Batteries and artificial intelligence… The two hottest buzz terms in today’s tech world, and with good reason.
Rechargeable batteries are rapidly coming of age as the primary energy storage medium of the 21st century.
Soon enough, as the world’s automakers forsake their internal combustion roots for the power of moving electrons, those same batteries which give life to your smart phone and laptop will also – if they haven’t already – become the energy supply behind your personal conveyance.
Meanwhile, artificial intelligence, the long awaited holy grail of modern tech, is now here and available for everyone to sample, and gawk at.
Today, you can use AI to write your term papers, make well-structured rhetorical arguments for your shitposts, and generate reality-bending photos of Donald Trump getting tackled by SWAT team members.
Tomorrow, AI will be solving medical mysteries, creating new medicines, flying commercial airliners and making major decisions in place of c-level executives at our biggest, most powerful corporations.
It was only a matter of time before these two sectors met, shook hands, fell in love, and had babies.
A Match Made In Heaven (It Was Actually A Lab)
Right now, I’m following two companies which are incorporating artificial intelligence in the production of next generation batteries.
What could AI possibly do to help with a seemingly dumb product like a simple battery?
Well, when you look at things closely, quite a bit, in fact. Our analysts have traveled the world over, dedicated to finding the best and most profitable investments in the global energy markets. All you have to do to join our Energy and Capital investment community is sign up for the daily newsletter below.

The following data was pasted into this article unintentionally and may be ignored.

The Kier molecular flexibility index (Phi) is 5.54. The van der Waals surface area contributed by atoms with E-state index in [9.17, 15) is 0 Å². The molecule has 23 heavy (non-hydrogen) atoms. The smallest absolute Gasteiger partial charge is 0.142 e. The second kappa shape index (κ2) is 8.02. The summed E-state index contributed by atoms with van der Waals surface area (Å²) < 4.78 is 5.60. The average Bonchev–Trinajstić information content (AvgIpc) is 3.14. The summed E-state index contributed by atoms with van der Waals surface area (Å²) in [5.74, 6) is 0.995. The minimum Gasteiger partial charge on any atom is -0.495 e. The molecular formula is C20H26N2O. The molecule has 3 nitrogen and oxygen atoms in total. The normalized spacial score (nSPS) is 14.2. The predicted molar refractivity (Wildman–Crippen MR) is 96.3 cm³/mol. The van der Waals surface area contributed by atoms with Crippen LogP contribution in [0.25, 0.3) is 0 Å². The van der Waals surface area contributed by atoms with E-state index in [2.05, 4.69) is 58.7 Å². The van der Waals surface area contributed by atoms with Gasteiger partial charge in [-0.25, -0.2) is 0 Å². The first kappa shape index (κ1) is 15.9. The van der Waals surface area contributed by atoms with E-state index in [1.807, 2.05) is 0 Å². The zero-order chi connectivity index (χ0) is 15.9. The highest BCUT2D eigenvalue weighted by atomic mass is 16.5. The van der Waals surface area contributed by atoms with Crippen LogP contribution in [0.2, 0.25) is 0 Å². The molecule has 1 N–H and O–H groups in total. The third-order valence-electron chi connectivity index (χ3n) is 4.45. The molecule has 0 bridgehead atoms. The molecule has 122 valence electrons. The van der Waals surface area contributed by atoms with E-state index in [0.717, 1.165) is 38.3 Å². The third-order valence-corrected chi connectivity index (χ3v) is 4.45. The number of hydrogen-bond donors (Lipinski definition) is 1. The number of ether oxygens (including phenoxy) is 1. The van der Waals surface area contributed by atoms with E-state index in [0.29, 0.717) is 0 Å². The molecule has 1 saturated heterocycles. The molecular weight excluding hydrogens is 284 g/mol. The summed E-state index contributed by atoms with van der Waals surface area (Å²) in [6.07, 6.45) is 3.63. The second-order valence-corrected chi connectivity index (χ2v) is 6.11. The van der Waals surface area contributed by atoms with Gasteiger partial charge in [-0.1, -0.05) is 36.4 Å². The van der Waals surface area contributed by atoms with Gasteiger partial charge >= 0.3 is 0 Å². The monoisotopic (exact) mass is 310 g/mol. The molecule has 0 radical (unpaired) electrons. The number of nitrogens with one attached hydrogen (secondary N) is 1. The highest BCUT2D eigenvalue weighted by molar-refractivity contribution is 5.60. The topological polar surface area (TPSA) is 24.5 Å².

Our analysts have traveled the world over, dedicated to finding the best and most profitable investments in the global energy markets. All you have to do to join our Energy and Capital investment community is sign up for the daily newsletter below.
Lithium-ion batteries, even the latest versions that are finding their way into currently produced phones, cars, personal devices and distributed energy storage systems, are more than just cylindrical containers for metals and liquids.
They operate at the atomic level, hosting and managing chemical reactions between anodes, cathodes and electrolytes to produce a flow of electrons.
Battery cells are very much like living organisms. In fact, their lifespans are hard to predict and are dictated by too many factors for even modern science to accurately evaluate and manage.
Factors like production inconsistency, purity of raw materials, startup procedures, and even physical handling all affect the performance and life-expenctacies of batteries.
For that reason, the individual cells in large battery packs, for example, tend to fail at their own pace.
Too Many Factors To Keep Track Of… Until Now
Some last longer and some fail sooner which affects the performance of the overall system.